A specific embodiment of the data frame generated by the transmit portion 32 is illustrated in FIG. 4. Further, bytes 0 through 23 are the 24 bytes of data actually transmitted through the T1 carrier system. As illustrated, the most significant bit (MSB) is at position 1, while the least significant bit (LSB) is at position 8. In this specific embodiment, the least significant bit, position 8, is always reserved for a "signaling bit", which is most often used to designate on hook or off hook. Further, the second least significant bit (position 7) is also blocked off for control bits. In the first byte, position 7 is referred to as a FF (full frame) bit which will be used as described later. In bytes 1-23, a one is inserted in each of these bit slots.
Thus, the usable data space is provided in bit positions 1-6 of bytes 0 through 23. Of that usable data space, an 8 bit byte is set off as CC0-CC7 at the first of the data block. The character count K is inserted into this position. Since the maximum amount of data bytes to be transmitted is 18, the "sync bit" is one when the total number of 18 data bytes are being transmitted and the byte CC0-CC7 is used as an actual data byte for transfer. At the very end of the block of usable data bytes is a byte DAC0-DAC7. This "DAC" byte is used for internal control.
In the receive portion 34, receiver processor 70 is driven by second clock 68. In fact, clocks 66 and 68 can be a single clock or can be synchronized with one another. Incoming data is received on line 36 from the data network. The format of the incoming data received on line 36 is similar to the format of the transmitted data output on line 38. The data is first received by SCC 72 (which may be a USART or other similar device) which is in communication with receive processor 70. The operation of the receive portion 34 is essentially the opposite of the transmit portion 32. Specifically the sync character is first detected by the processor 70 through sync detect line 84. Selector 74 which is controlled by processor 70 receives the output of SCC 72 and selects one of buffer A 76 or buffer B 78 in which to insert the data. A count detector 86 detects the character count from the stream bytes transmitted from selector 74 to buffer A. The output of the count detector is input to counter 90. The outputs of buffer A and counter 90 are input to an AND gate 94 which provides an output to selector 80. When the counter 90 reaches the character count (i.e. the total number of data bytes to be transmitted) the counter turns off, thus disabling AND gate 94. Additionally, corresponding with buffer B of the receive portion 34, a count detector 88 receives the character count and applies the same to counter 92. The output of counter 92 is input to an AND gate 96, which receives its other input from buffer B. The output of AND gate 96 is then input to selector 80. These features operate the same way as buffer A, so that only the actual number of data bytes which are sent (corresponding to the character count) are actually transferred to selector 80 for transmitting to DTE 30.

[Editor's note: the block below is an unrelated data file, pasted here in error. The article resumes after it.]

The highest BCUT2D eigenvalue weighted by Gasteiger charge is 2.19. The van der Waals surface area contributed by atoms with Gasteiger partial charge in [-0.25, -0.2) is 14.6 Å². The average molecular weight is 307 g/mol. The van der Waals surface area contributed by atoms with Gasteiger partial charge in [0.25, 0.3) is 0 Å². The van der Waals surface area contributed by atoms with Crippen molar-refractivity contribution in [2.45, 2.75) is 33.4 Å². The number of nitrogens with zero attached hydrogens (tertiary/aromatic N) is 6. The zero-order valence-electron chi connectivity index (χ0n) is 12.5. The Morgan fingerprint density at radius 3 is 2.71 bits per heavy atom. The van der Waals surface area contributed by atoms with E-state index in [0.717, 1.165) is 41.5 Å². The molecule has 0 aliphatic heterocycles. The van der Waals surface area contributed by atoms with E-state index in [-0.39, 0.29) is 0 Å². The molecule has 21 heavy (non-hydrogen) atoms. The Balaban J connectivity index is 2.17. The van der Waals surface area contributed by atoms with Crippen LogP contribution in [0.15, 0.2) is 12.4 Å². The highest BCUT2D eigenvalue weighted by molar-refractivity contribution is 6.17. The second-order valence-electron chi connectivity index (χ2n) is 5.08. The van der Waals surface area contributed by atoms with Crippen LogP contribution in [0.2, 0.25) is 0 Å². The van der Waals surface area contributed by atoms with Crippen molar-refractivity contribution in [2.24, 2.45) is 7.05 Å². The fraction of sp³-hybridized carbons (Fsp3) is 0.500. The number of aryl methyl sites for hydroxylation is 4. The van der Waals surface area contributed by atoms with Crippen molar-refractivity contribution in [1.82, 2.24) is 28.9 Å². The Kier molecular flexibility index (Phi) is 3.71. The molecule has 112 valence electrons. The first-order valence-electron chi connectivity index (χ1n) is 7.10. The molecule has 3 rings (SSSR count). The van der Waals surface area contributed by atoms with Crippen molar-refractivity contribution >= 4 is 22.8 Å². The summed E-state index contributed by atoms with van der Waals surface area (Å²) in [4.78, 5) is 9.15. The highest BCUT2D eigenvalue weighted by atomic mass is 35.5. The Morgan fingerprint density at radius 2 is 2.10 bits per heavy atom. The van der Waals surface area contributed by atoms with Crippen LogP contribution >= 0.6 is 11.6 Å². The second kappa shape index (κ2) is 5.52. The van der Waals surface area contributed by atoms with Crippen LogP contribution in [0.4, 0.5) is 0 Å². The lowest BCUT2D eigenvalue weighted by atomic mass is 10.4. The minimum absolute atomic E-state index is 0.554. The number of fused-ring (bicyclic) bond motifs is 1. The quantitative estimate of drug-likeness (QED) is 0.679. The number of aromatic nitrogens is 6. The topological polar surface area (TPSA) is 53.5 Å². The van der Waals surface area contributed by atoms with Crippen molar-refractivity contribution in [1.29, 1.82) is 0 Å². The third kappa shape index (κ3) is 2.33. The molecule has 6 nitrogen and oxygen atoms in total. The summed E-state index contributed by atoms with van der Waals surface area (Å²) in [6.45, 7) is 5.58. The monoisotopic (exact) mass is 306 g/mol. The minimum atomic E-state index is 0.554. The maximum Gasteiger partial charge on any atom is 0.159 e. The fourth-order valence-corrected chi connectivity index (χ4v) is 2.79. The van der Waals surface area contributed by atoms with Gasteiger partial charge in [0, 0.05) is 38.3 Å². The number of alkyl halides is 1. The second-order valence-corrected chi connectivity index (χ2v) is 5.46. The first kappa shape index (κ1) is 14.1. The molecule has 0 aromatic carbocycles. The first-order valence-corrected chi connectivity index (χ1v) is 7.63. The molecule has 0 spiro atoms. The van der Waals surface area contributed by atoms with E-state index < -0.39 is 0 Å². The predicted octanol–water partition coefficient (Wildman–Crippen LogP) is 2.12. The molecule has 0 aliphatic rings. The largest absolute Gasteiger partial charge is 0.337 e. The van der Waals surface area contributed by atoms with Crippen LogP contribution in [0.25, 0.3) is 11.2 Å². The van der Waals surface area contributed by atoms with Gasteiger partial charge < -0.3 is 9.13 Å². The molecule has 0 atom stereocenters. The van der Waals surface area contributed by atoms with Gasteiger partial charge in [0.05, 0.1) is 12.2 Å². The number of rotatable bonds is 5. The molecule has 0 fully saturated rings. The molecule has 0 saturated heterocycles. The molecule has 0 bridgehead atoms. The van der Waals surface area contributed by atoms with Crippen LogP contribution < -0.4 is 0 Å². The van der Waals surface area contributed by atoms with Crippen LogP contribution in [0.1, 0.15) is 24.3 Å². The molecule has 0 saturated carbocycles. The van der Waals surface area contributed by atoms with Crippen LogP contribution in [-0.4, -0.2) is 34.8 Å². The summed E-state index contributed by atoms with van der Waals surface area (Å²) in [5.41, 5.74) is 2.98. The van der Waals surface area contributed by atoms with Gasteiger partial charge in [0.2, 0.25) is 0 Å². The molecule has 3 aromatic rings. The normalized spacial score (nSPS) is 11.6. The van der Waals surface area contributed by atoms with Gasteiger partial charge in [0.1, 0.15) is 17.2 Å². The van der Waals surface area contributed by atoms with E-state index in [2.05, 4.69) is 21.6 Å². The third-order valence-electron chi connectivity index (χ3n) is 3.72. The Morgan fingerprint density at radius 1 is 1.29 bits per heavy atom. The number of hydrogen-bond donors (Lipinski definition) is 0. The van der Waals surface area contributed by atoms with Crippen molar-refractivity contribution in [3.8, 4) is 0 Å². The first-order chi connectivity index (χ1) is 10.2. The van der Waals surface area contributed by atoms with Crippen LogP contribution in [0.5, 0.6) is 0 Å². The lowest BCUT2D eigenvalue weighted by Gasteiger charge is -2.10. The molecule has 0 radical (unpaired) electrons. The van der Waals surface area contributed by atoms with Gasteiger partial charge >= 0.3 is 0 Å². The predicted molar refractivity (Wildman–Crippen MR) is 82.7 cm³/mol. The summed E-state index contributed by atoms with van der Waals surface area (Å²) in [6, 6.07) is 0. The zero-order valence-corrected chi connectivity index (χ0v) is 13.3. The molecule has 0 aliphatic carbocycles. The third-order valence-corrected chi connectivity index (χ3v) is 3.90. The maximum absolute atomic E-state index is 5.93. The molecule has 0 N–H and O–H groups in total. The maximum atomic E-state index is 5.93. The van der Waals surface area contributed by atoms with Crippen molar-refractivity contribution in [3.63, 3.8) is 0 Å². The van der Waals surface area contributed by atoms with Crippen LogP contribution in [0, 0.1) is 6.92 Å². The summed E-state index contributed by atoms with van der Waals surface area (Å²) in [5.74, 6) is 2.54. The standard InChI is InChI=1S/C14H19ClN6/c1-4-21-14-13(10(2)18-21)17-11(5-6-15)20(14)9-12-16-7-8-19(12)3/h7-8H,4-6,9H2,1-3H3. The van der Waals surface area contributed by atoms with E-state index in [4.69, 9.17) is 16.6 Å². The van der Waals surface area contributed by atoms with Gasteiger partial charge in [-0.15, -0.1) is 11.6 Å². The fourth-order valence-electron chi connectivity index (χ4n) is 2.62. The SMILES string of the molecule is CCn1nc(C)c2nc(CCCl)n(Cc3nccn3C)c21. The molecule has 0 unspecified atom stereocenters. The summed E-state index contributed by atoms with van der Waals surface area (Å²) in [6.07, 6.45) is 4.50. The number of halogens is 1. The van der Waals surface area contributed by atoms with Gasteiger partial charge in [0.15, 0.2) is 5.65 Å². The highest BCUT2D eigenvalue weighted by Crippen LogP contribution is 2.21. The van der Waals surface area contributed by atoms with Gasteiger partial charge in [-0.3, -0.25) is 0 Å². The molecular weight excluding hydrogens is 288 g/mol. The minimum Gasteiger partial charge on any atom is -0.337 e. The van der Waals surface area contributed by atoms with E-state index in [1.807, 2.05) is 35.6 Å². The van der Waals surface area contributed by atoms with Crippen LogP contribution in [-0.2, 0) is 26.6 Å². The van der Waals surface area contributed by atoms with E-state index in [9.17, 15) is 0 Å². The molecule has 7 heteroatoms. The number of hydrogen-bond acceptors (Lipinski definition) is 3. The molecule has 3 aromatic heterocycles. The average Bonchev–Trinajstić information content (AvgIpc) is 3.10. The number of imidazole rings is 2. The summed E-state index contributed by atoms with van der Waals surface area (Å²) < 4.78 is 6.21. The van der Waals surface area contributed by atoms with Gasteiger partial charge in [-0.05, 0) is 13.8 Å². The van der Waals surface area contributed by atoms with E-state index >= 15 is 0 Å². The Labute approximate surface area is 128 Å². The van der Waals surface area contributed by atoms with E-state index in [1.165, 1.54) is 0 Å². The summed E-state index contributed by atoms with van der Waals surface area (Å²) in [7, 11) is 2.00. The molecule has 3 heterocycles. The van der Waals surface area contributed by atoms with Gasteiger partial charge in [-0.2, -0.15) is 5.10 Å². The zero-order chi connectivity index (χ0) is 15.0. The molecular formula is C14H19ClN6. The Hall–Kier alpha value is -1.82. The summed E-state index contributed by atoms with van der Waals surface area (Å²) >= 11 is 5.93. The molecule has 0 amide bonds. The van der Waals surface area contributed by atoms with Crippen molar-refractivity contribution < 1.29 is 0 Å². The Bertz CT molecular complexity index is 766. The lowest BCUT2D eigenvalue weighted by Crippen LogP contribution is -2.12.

Thus, the number of characters according to the character count K are transferred from buffer A to selector 80 and further to SCC 82. SCC 82 adds the necessary start and stop bits and outputs data (in asynchronous format) back to DTE 30 along line 42. As with the transmit portion 32, in the receive portion 34 buffers A and B operate alternately so that when one is filling the other is sending and vice versa.
FIG. 6A represents the process of converting an asynchronous data signal into the form of a synchronous data signal, as used in the general purpose communications processor illustrated in FIG. 3. Specifically, it is the process used in the transmit portion 32 of the general purpose communications processor. It should be noted that this process for converting the asynchronous data signal to a synchronous data signal can be accomplished either through hardware as illustrated in FIG. 3, or through software.